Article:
Investing Guide

Capital Gains and Price Appreciation

Capital Gains and Price Appreciation

What is Capital Gain?

Capital gain and price appreciation are two synonymously used terms that are used to point at the increase in the price of a resalable commodity over a period of time. The difference between the new increased price and the older price on which the item was bought is the capital gain.

This example may not be relevant in the case of perishable items like food etc. because the increased price will become irrelevant if the item or commodity cannot survive for that long. It is most visible in terms of assets like gold, real estate, stocks, etc. For instance, 1 ounce of gold was priced at 292 USD on 3 Jan 2000; on 2 Mar 2022, the same was priced at 1929 US per ounce. If you bought an ounce of gold on 3 Jan 2000 and sold the same on 2 Mar 2022, then over a period of ~21 years, you would have realized a capital gain of 1637 USD (1929-292) – or 560% on your initial investment!

Likewise, a single stock for Pakistan Petroleum Limited was trading at 31.44 Pakistani rupees on 31 Jan 2005; on 31 Jan 2020 (just before the pandemic hit) it was trading at 142 rupees. If you bought a PPL share on 31 Jan 2005 and sold on 31 Jan 2020, then over a period of 15 years, you would have realized a capital gain of 110.56 PKR (142-31.44) – or 351%. Similar data can be presented in the case of various other commodities like land, rental, commercial properties, etc.

This chart below, from (the same source we used to corroborate our example of buying and selling gold at different times), is edited to further explain the price appreciation or capital gain.


The bad news here is that the quality of an investment cannot be judged on capital gain or price appreciation alone. You also need to adjust for factors like inflation. Before moving to how to adjust for inflation, it is important to first address what is inflation.

Every commodity that you buy is traded against a fiat currency e.g. PKR, USD, GBP etc. And these currencies lose value over time. In cases like Pakistan, average inflation rate is 10%. This means that if you hold 100 rupees for a year, it loses 10% of its value. It’s not that your 100 rupees will become 90 after a year. It’s just that you will need to spend 110 rupees to buy something that you could buy for 100 rupees a year ago. If you held on to it for two years, it’s going to be worth 81 PKR and keep reducing 10% for every extra year you hold it.

Conversely, if you saved that hundred rupees in a savings account giving you 10% annual profit, you would have 110 rupees at the end of the year. This is a good saving option where you can hedge yourself against inflation. That said, you need to beat the prevailing inflation rate to ‘increase’ your wealth instead of just sustaining it. These savings accounts can work wonders in your long-term wealth creation owing to the principles of compounding interest. Compounding interest is such a powerful thing that Albert Einstein called it the 8th wonder. He said:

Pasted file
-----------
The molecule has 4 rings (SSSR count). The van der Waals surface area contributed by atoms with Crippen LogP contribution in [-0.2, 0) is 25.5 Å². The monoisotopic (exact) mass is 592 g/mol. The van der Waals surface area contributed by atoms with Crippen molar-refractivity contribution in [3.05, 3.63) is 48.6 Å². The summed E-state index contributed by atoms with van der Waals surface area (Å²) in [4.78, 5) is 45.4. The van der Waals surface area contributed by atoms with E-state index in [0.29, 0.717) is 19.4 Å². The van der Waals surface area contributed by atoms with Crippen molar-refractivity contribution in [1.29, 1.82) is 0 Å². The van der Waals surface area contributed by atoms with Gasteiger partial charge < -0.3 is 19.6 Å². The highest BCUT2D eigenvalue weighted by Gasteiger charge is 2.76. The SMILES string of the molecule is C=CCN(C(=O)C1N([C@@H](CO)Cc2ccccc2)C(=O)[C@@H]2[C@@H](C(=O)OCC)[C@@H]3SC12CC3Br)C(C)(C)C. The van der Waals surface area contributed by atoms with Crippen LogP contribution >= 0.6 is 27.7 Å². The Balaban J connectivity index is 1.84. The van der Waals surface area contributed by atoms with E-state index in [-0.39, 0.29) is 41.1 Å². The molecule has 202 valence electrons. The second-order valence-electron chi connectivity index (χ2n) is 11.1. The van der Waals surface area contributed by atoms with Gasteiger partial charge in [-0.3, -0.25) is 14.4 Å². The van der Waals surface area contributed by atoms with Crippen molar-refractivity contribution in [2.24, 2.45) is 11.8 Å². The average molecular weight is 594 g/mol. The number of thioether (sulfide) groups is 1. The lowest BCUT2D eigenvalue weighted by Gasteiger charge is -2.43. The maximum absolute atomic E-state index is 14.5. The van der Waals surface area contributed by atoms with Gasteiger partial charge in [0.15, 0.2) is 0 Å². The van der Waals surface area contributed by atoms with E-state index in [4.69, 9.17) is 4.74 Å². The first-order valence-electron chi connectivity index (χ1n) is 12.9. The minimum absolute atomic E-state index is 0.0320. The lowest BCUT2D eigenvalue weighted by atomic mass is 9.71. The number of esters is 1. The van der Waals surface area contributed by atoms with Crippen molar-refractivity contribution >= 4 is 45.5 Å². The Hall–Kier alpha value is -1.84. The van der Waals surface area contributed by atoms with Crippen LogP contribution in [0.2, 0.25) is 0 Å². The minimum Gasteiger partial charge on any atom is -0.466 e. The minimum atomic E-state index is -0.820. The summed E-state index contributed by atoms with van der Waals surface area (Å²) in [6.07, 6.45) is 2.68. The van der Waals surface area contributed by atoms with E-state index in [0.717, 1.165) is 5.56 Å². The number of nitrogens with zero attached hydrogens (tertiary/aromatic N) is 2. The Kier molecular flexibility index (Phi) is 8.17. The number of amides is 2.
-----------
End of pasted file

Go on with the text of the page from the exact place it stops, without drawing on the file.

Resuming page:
“Compound interest is the 8th wonder of the world. He who understands it; earns it. He who doesn’t; pays it”

Best investment options to Beat Inflation

Most prominent investment options that not only present capital gain but also beat inflation through monthly, quarterly or yearly passive income are rentable real estate and stocks.

If you bought a piece of land or a residence for personal use at 10 million PKR and sold it for double the buying price after 10 years; you have barely retained the worth of your original investment after adjusting for inflation. Conversely, if the same property was rented for 10 years at even 0.3% rental yield (i.e. 30,000/month for 120 months), you would not only have 10 million of price appreciation but also 3.6 million from passive rental income.

Likewise, going back to the example of PPL’s stocks, the company has been issuing dividends to its shareholders at an average 4% of its share’s book value. Therefore, at the end of 15 years, you wouldn’t only realize capital gains of 351% but would also have accumulated a reasonable passive income.


  • Capital gain and price appreciation are good – provided they significantly beat prevailing inflation rates.
  • They are unbeatable if they generate passive income along the way through dividends or rentals.